KRISTIANNA SIGDESTAD OLSON
Kristianna Sigdestad was born September 23, 1861 in Opstryn, Nordfjord, Norway to parent Sakarias and Synneve (HJelle) Sigdestad. She was baptized and confirmed in the Lutheran Faith in Norway.
At the age of 18, she emigrated to America with a cousin Rasmus Mork, arriving in Montevideo, Minnesota the Summer of 1880. she was the first of her family to leave her native land.
She went to work in the family of a store keeper in Montevideo, Minnesota for the sum of $1.00 a week, I think. They were a large family, but the work did not prove more difficult than what she had been accustomed to. One advantage, the family was not able to speak the Norwegian language so mother just had to learn theirís.
On September 5, 1881 whe was married to Magnus Olson at Montevideo, Minnesota. (Marriage certificate in Selmaís possession gives the brideís name as Kristiarnna S. Johnson). They moved to a rented farm between Montevideo and Granite Falls, Minnesota where they lived until 1889. Here four children were born: Ida, Julia, A1ma, and Emma.
Soon they learned that sections of Montana were open to homesteaders. So, in the Spring of 1889, they gathered their belongings and their family of four children into a covered wagon drawn by a team of horses with one cow tied behind. They started out for what they thought their destination would be, Montana.
Her Motherís parents and two sisters had settled in Dakota Territory four years before and on their way, they had planned to visit and rest for a few days with them. (SW corner of Lynn Twp. Day County, about 7 miles north of Bristol). The family prevailed on them to go no farther but locate here. The homesteads were all taken but arrangements were made by Dad to buy a quarter section of land 3 miles east. of Grandma Sigdestad. Here in a one room frame house, life was begun anew. A well was drilled by Father which proved a Godsend for this well furnished water for the entire community, including steam threshing machines. Today, the well is in good condition and supplying water. (Selma Flakoll).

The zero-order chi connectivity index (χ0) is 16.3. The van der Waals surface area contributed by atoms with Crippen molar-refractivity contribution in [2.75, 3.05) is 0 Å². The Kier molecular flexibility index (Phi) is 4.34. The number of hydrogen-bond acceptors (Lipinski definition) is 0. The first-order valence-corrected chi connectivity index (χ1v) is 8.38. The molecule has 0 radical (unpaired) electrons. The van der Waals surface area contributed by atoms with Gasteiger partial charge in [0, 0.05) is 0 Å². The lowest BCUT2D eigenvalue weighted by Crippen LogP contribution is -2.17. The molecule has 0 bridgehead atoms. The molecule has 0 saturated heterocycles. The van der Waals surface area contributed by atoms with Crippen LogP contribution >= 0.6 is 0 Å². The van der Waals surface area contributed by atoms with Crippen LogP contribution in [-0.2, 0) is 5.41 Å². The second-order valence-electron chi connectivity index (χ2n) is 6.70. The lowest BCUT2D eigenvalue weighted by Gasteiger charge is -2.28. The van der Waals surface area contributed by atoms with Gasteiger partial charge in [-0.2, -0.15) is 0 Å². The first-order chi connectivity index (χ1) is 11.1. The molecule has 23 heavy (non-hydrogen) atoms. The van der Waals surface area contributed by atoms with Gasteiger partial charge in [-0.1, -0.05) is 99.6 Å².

The land was new, crops yielded plentifully, new hope was instilled and with each year improved. It was not unusual for herds cross the prairie, but with settlers moving in they soon were either ki1led or moved on. The prairie fires were the general worry, The winters were severe and blizzards would last for days with snow and cold.
Another quarter section of land was bought adjoining the one they had. Here we have the trading of one of the horses for a team of oxen because the oxen were easier keepers on the forage afforded and for field work proved as satisfactory.
The usual hardships in pioneering were encountered, but their courage never failed them. They were schooled in provations. Soon community life improved, churches were organized and Dad being a stone mason by trade laid the first foundation of Bergen Church, his labor donated to a worthy cause which proved they were much concerned about the welfare of the coming generation, a commendable spirit.
Nine children blessed this hone, namey:
A new home was partly complete when Father died suddenly Jan 5, 1898 just thirteen days before the youngest sister was born. Then Mother shouldered the work of rearing her family, managing the farm and with limited means, much ambition and labor, she proved successful. Her interest in the affairs of church and schools and the activities of community affairs were constant. Her main concern was her family which she struggled to prepare to meet the trials of life. Her perseverance and abounding faith in her Lord and Master was ever sufficient.
Mother passed away April 27,1927 after a lingering illnessat her farm home she had helped establish and was buried in the Bergen Cemetery a true devoted Christian. Her children were all present at her funeral.
Contributed by Selma, a daughter